Peter Ghoroghchian, Ceptur CEO

A new start­up wants to take an­ti­sense and siR­NA one step fur­ther, and build more po­tent drugs than Io­n­is and Al­ny­lam

Drug­ging RNA has be­come a hot bio­phar­ma top­ic in re­cent years, par­tic­u­lar­ly af­ter the mas­sive suc­cess­es of the Covid-19 vac­cines. But one biotech is aim­ing to take things a step fur­ther, uti­liz­ing the sin­gle-strand­ed mol­e­cules be­fore they even be­come RNA.

Cep­tur Ther­a­peu­tics launched Wednes­day morn­ing with a $75 mil­lion Se­ries A, the com­pa­ny an­nounced. The goal is to push for­ward a slate of oligonu­cleotide-based ther­a­pies that can con­trol gene ex­pres­sion, and even si­lence some tar­get­ed genes, at the “pre-mR­NA lev­el,” co-founder and CEO Pe­ter Ghoroghchi­an told End­points News.

The biotech has re­cruit­ed a blue-chip syn­di­cate as well, with ven­Bio and Qim­ing Ven­tures co-lead­ing the round. In ad­di­tion, Cep­tur re­ceived new sup­port from Per­cep­tive Xon­toge­ny Ven­ture Fund, Bris­tol My­ers Squibb and Janus Hen­der­son In­vestors.

Cep­tur’s main idea cen­ters around a pro­tein com­plex known as the U1 snRNP (pro­nounced SNURP), which Ghoroghchi­an said serves as a bi­o­log­i­cal gate­keep­er when DNA is tran­scribed in­to RNA and RNA in­to pro­teins. When cells go through this process, they’re con­stant­ly splic­ing ge­net­ic se­quences in and out, with some left out of the fi­nal mR­NA.

“The splic­ing ma­chin­ery that helps mR­NA to ma­ture is re­cruit­ed by the U1 snRNP, and the U1 snRNP al­so helps to turn off and con­trol the lev­el of tran­scripts, so how much of a giv­en mR­NA is made,” Ghoroghchi­an said. “It does this for every sin­gle gene in the body, so it has this very cen­tral role in bi­ol­o­gy.”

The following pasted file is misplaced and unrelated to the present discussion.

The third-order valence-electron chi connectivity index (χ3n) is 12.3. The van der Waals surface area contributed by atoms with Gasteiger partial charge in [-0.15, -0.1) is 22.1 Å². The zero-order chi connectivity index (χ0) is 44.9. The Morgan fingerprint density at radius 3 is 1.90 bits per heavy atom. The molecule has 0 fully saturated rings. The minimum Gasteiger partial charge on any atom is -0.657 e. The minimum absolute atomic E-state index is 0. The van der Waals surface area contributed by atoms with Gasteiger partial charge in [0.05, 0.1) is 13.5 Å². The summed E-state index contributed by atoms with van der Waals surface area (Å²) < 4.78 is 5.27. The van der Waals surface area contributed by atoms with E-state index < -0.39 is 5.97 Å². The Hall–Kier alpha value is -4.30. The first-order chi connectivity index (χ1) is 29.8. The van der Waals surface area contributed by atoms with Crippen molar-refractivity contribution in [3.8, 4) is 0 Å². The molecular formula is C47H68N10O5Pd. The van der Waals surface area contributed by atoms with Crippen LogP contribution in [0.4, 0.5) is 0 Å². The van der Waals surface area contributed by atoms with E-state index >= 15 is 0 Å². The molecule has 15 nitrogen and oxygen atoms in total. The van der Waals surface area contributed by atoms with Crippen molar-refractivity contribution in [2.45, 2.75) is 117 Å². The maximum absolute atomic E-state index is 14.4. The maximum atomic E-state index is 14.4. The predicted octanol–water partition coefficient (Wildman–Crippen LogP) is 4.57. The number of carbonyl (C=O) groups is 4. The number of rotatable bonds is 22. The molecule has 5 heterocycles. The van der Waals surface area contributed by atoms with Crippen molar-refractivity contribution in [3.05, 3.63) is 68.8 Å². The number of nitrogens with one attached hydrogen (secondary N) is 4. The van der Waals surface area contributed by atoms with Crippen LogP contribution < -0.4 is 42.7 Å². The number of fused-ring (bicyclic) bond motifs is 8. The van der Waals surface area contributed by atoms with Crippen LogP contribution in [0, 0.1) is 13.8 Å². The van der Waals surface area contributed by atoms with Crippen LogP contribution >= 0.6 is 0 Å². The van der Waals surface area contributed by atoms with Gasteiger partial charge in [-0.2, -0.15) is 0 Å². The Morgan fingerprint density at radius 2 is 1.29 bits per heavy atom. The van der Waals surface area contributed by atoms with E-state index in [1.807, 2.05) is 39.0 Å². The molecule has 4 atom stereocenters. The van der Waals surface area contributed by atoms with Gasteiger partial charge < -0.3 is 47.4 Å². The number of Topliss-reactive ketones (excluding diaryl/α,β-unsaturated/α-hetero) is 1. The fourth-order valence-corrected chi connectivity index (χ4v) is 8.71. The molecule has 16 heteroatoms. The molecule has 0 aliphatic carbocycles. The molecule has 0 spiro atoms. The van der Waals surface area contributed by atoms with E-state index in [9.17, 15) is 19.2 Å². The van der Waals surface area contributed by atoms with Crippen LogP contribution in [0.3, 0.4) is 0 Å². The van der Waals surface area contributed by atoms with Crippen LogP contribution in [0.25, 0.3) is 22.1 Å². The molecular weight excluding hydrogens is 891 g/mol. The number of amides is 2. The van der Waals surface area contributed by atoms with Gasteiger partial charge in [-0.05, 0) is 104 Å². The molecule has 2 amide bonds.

To take ad­van­tage of these gate­ways and cre­ate drugs, re­searchers led by Rut­gers pro­fes­sor Sam Gun­der­son, an­oth­er Cep­tur co-founder, de­vel­oped bi­va­lent oligonu­cleotides called U1 Adap­tors. The adap­tors tar­get spe­cif­ic ge­net­ic se­quences and re­cruit the U1 snRNP to de­stroy the de­sired pre-mR­NA, es­sen­tial­ly con­trol­ling which genes make it in­to the fi­nal pro­teins.

It’s an ap­proach sim­i­lar to an­ti­sense oligonu­cleotides and siR­NA ther­a­pies, Ghoroghchi­an said, on­ly Cep­tur aims to drug the RNA at a much more gran­u­lar lev­el. And be­cause the U1 snRNP is so ubiq­ui­tous through­out the body — Ghoroghchi­an says there are more than one mil­lion copies in every cell — Cep­tur be­lieves dif­fer­ent cell types and genes won’t im­pede the com­pa­ny’s progress.

Col­in Walsh

Col­in Walsh, a part­ner at Qim­ing Ven­tures, not­ed the RNA drug­ging field has boomed in re­cent years, ever since the idea took off in the ear­ly days of Io­n­is and Al­ny­lam. But he be­lieves Cep­tur rep­re­sents a big step for­ward in how such ap­proach­es will shape the space in the fu­ture, par­tic­u­lar­ly once it moves past the gene si­lenc­ing ap­pli­ca­tion.

“There is a large ap­petite for ways to con­trol pro­tein func­tion at the RNA lev­el,” Walsh said. “The U1 Adap­tor pro­tein com­plex is re­al­ly a mas­ter reg­u­la­tor of the tran­scrip­tome, it’s splic­ing and oth­er things. Though knock­down is the first place where you can take this, we see this as a re­al­ly broad po­ten­tial plat­form for mod­u­lat­ing RNA us­ing oli­go-based ther­a­peu­tics.”

For its in-house pipeline, Cep­tur isn’t re­veal­ing much just yet. Ghoroghchi­an said the team has a few can­di­dates that could hit IND-en­abling stud­ies some­time in 2023, in­clud­ing on­col­o­gy pro­grams tar­get­ing KRAS and MYC in can­cer, as well as one for Hunt­ing­ton’s dis­ease. Past that, though, every­thing re­mains in the dis­cov­ery phase.